The world of Vampire: The Masquerade is one of my favorites. The scenery, the violence, the themes, and of course the vampires. Now, Vault Comics has taken the table top and video game world to life in a new comic series: Vampire The Masquerade: Winter’s Teeth #1. Written by Tim Seeley, Tini Howard, and Blake Howard, with art from Dev Pramanik and Nathan Gooden, colors by Addison Duke, and letters from Andworld Design, this first issue is a deep and dark start to a story with blood and intrigue in spades.
In Vampire: The Masquerade #1, Cecily Brine is a courier for the Twin Cities Camarilla who takes a mysterious younger vampire, Alejandra, under her wing. This issue works as any first-issue does, establishing the rules of the world through exposition and setting the stage by connecting you to the protagonist with an empathetic string.
Cecily is a badass, for lack of a better term. She’s cold on the outside and ruthless, killing a human as a sign for the other kindred, what the vampires are called in this world, to keep order. She’s an enforcer, but she also doesn’t buy into the monarchy of the Masquerade although she will protect by any means. We also get to see her fight, and her strength fills the panels. But instead of being the one-note tough as nails female character, she has a softer side. Under it all, she’s clinging to a hope that she buries inside herself as she tries to protect her aging Alzheimer’s afflicted sister.
While the issue carefully lays out glimpses of the kindred hierarchy this issue, it’s Cecily herself and her struggles that make this issue phenomenal and will pull any reader back for issue number two. While we see her brutality we also see her heart, laid bare for sister. Additionally, the pages that show Cecily interacting with her sister are heartbreaking and capture a small glimpse of caring for someone you love with the disease. This hit home for me in a way I didn’t expect, as did the way that Cecily is clinging onto what small pieces of her sister’s memory remains in the flashes that it comes back.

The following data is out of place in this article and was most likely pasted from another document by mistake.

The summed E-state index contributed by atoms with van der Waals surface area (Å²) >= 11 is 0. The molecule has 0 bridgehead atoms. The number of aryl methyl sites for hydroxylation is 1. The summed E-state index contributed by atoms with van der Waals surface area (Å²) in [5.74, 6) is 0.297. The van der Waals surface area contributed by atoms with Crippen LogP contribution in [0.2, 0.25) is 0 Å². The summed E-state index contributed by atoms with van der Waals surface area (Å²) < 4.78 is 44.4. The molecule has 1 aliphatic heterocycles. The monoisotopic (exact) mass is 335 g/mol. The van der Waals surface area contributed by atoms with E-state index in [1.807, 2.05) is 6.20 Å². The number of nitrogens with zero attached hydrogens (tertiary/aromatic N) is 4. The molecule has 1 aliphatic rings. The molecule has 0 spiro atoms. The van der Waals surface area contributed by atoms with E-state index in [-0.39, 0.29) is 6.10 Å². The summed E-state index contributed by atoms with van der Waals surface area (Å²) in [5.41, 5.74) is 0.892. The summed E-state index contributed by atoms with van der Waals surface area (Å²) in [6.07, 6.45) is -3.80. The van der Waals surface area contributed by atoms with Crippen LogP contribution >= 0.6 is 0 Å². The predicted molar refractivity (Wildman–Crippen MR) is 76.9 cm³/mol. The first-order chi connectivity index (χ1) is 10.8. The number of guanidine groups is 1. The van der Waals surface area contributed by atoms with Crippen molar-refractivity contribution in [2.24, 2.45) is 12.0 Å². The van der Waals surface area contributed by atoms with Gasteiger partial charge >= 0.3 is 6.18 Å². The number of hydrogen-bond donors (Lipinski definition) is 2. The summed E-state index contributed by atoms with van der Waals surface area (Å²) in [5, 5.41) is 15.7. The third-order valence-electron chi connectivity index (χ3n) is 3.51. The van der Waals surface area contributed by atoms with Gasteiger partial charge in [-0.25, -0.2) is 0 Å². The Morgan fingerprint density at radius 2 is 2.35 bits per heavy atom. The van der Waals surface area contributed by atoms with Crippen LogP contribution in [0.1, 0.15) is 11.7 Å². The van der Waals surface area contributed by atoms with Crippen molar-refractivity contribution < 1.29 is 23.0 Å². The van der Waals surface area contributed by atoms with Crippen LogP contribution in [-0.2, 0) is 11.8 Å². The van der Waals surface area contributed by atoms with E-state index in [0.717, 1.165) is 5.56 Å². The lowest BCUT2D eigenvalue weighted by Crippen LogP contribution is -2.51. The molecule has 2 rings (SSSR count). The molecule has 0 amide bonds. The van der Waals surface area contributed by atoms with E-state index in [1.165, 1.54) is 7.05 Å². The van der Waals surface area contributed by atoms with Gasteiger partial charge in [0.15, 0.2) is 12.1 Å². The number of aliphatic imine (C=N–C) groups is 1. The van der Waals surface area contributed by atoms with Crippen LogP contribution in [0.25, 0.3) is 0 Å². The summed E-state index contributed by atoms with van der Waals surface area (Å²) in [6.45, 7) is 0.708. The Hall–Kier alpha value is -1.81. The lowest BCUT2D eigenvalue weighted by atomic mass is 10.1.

With such a massive creative team on one story, I was worried that you would be able to see the different marks of each writer and artist. Instead, Vampire: The Masquerade #1 is a flawless vampire story with teeth that comes together effortlessly. It elicits the emotions of the video game series while also making a spot for itself in the franchise as a story that stands alone. While there is a lot of naming titles without a clear structure, it’s clear that there is a method and there is also a madness coming after it.
A small feature of this issue that will hit home for the table top players out there is the inclusion of lore sheets for some of the series’ characters that make them playable characters. The fun thing about this inclusion is that it also allows readers to get even more familiar with Cecily, and what I’m assuming will be other characters as the series progresses.
There is a wonderful and dangerous world in Vault’s Vampire The Masquerade: Winter’s Teeth #1 and it’s just the beginning for it. If you’re worried about stepping into the vampiric underbelly of the Twin Cities with this issue because you’ve never played a game in the franchise, fear not. This is a story for vampire loves of all backgrounds and with a cover that exudes big Bliss energy, it’s a must-buy for horror fans.
Vampire The Masquerade: Winter’s Teeth #1 is available wherever comics are sold now.
Vampire: The Masquerade #1
There is a wonderful and dangerous world in Vault’s Vampire: The Masquerade #1 and it’s just the beginning for it. If you’re worried about stepping into the vampiric underbelly of the Twin Cities with this issue because you’ve never played a game in the franchise, fear not. This is a story for vampire loves of all backgrounds and with a cover that exudes big Bliss energy, it’s a must-buy for horror fans.
Kate is co-founder, EIC, and CCO of BWT. She’s also a Certified Rotten Tomatoes Critic, host, and creator of our flagship podcast, But Why Tho? and Did You Have To?. She also manages all PR relationships for comics, manga, film, TV, and anime. She has an MA in Cultural Anthropology and Religious Studies focusing on how pop culture impacts society.